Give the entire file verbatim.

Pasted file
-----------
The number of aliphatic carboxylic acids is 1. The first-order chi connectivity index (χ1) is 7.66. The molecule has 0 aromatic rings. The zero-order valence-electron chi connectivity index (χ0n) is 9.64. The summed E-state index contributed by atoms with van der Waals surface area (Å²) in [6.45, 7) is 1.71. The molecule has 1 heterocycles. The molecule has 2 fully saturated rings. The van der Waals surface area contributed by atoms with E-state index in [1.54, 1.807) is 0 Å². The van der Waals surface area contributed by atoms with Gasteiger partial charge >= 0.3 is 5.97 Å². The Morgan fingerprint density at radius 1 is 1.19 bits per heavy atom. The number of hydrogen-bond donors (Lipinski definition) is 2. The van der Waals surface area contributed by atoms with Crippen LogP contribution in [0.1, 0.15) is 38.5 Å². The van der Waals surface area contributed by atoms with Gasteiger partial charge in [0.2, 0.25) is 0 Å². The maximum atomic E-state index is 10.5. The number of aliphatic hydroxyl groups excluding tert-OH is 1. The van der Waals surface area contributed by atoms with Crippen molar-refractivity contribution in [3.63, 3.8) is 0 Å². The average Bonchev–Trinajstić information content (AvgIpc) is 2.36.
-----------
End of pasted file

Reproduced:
The number of aliphatic carboxylic acids is 1. The first-order chi connectivity index (χ1) is 7.66. The molecule has 0 aromatic rings. The zero-order valence-electron chi connectivity index (χ0n) is 9.64. The summed E-state index contributed by atoms with van der Waals surface area (Å²) in [6.45, 7) is 1.71. The molecule has 1 heterocycles. The molecule has 2 fully saturated rings. The van der Waals surface area contributed by atoms with E-state index in [1.54, 1.807) is 0 Å². The van der Waals surface area contributed by atoms with Gasteiger partial charge >= 0.3 is 5.97 Å². The Morgan fingerprint density at radius 1 is 1.19 bits per heavy atom. The number of hydrogen-bond donors (Lipinski definition) is 2. The van der Waals surface area contributed by atoms with Crippen LogP contribution in [0.1, 0.15) is 38.5 Å². The van der Waals surface area contributed by atoms with Gasteiger partial charge in [0.2, 0.25) is 0 Å². The maximum atomic E-state index is 10.5. The number of aliphatic hydroxyl groups excluding tert-OH is 1. The van der Waals surface area contributed by atoms with Crippen molar-refractivity contribution in [3.63, 3.8) is 0 Å². The average Bonchev–Trinajstić information content (AvgIpc) is 2.36.